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EarthLink Exec Cries Foul

Washington-EarthLink Inc., the No. 2 U.S. Internet-service provider, complained last week that Time Warner Cable is seeking unfair terms in its negotiations for access to high-speed cable lines.

The Atlanta-based ISP claimed Time Warner's commitment to open access on a non-discriminatory basis has been undermined by lopsided financial terms.

Dave Baker, EarthLink's vice president of law and public policy, said Time Warner has insisted on receiving a majority of EarthLink's revenue from the sale of access to Time Warner customers, as well as a major chunk of its incremental revenue derived from content, e-commerce and advertising.

"It's a revenue-sharing arrangement. They set the retail price to the customer and they keep most of the money that the customer pays," Baker said.

Baker said Time Warner also insisted that EarthLink's home page include links to its Web sites.

In February, America Online Inc. and Time Warner, which want to merge, agreed to open access principles and signed a deal in July with Juno Online Services Inc., the only unaffiliated ISP with a cable deal.

But Baker said EarthLink, which has 4.5 million subscribers who pay $19.95 a month for access, walked away from the table after it read Time Warner's offer sheet.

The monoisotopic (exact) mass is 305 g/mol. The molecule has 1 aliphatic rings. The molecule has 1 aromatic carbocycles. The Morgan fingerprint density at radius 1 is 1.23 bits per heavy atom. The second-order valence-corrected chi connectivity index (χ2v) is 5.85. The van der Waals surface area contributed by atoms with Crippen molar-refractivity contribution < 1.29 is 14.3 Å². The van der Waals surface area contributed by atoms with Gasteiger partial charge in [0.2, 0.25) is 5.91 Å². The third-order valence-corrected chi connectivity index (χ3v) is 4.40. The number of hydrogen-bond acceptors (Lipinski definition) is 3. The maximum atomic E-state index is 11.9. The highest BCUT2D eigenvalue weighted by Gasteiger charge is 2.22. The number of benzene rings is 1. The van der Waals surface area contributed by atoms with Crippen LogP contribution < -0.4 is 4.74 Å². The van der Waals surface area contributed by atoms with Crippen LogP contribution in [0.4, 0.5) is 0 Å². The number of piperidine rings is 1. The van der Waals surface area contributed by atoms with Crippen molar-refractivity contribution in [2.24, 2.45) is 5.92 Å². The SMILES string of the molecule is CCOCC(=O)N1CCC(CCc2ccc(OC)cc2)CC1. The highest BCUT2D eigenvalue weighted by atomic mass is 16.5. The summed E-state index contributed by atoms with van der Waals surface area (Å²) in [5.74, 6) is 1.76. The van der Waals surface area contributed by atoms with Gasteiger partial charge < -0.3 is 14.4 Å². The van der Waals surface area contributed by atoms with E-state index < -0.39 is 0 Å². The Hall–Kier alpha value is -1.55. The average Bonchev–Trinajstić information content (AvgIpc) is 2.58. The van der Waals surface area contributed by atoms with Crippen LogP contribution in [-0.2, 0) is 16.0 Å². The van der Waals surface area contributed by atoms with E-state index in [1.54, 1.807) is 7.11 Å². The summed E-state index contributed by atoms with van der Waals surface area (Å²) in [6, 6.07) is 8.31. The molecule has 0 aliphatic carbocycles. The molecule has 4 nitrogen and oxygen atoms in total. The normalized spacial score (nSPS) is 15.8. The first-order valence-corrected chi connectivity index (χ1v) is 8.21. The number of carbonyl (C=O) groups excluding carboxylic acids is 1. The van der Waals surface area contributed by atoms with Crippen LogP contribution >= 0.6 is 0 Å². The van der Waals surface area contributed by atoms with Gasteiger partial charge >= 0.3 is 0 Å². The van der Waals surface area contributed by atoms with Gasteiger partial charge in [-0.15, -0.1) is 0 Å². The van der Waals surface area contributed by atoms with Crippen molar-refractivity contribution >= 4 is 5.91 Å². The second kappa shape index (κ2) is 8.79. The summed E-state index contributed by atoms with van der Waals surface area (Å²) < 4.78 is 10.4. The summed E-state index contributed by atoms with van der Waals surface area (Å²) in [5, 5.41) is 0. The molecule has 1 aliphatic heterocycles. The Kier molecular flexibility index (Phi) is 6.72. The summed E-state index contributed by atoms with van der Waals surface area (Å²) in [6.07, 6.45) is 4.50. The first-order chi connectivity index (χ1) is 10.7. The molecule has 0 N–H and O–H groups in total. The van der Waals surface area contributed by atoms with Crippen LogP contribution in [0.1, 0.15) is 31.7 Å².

"When we got down to talk to them to make these promises a reality, their deeds have not lived up to their words," Baker said.

A Time Warner source disputed Baker's version of Time Warner's demands. The source also said that negotiations with EarthLink were only in the early stages.

Access is a hot issue with federal regulators charged with reviewing the AOL-Time Warner merger. Merger foes have urged the Federal Trade Commission and the Federal Communications Commissions to impose open access to prevent AOL-Time Warner from dominating the high-speed-data market.

AOL and Time Warner officials, most recently at a House hearing two weeks ago, have said they want the merger approved with no strings attached, claiming the deal was well within the boundaries of antitrust law.

Though not referring specifically to EarthLink, AOL chairman and CEO Steve Case said major ISPs have told him they would not sign access deals until after the merger had been approved because they probably would receive better terms at that time.

At a House Telecommunications Subcommittee hearing last week, a Walt Disney Co. executive said EarthLink's experience showed that AOL-Time Warner's commitment to open access on reasonable terms was hollow.

"When EarthLink took up AOL-Time Warner's pledge to provide non-discriminatory access to other ISPs, it was met with commercial terms so onerous and adhesive that doing business was impossible," said Louis Meisinger, Disney's executive vice president and general counsel. "Non-binding [promises] and platitudes are one thing. Real life conduct is apparently quite another."